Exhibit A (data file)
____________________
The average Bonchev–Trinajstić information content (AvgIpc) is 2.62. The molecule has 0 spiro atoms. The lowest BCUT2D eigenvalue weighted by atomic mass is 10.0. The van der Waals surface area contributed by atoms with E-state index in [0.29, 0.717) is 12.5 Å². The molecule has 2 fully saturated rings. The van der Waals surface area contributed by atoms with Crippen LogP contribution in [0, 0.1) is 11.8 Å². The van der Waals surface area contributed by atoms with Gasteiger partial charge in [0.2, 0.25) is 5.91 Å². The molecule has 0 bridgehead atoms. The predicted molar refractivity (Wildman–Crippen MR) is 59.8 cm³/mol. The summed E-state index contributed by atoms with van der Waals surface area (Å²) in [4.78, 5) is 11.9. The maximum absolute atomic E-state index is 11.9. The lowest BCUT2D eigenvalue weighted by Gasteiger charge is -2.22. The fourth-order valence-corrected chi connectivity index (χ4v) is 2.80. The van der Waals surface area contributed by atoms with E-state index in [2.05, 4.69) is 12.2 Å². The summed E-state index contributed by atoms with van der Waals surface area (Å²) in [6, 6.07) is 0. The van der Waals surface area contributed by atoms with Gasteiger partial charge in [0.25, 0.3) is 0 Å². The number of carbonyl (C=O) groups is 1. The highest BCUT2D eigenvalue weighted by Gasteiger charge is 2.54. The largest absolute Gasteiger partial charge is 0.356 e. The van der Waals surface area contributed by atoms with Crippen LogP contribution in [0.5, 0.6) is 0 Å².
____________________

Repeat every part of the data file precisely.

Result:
The average Bonchev–Trinajstić information content (AvgIpc) is 2.62. The molecule has 0 spiro atoms. The lowest BCUT2D eigenvalue weighted by atomic mass is 10.0. The van der Waals surface area contributed by atoms with E-state index in [0.29, 0.717) is 12.5 Å². The molecule has 2 fully saturated rings. The van der Waals surface area contributed by atoms with Crippen LogP contribution in [0, 0.1) is 11.8 Å². The van der Waals surface area contributed by atoms with Gasteiger partial charge in [0.2, 0.25) is 5.91 Å². The molecule has 0 bridgehead atoms. The predicted molar refractivity (Wildman–Crippen MR) is 59.8 cm³/mol. The summed E-state index contributed by atoms with van der Waals surface area (Å²) in [4.78, 5) is 11.9. The maximum absolute atomic E-state index is 11.9. The lowest BCUT2D eigenvalue weighted by Gasteiger charge is -2.22. The fourth-order valence-corrected chi connectivity index (χ4v) is 2.80. The van der Waals surface area contributed by atoms with E-state index in [2.05, 4.69) is 12.2 Å². The summed E-state index contributed by atoms with van der Waals surface area (Å²) in [6, 6.07) is 0. The van der Waals surface area contributed by atoms with Gasteiger partial charge in [0.25, 0.3) is 0 Å². The number of carbonyl (C=O) groups is 1. The highest BCUT2D eigenvalue weighted by Gasteiger charge is 2.54. The largest absolute Gasteiger partial charge is 0.356 e. The van der Waals surface area contributed by atoms with Crippen LogP contribution in [0.5, 0.6) is 0 Å².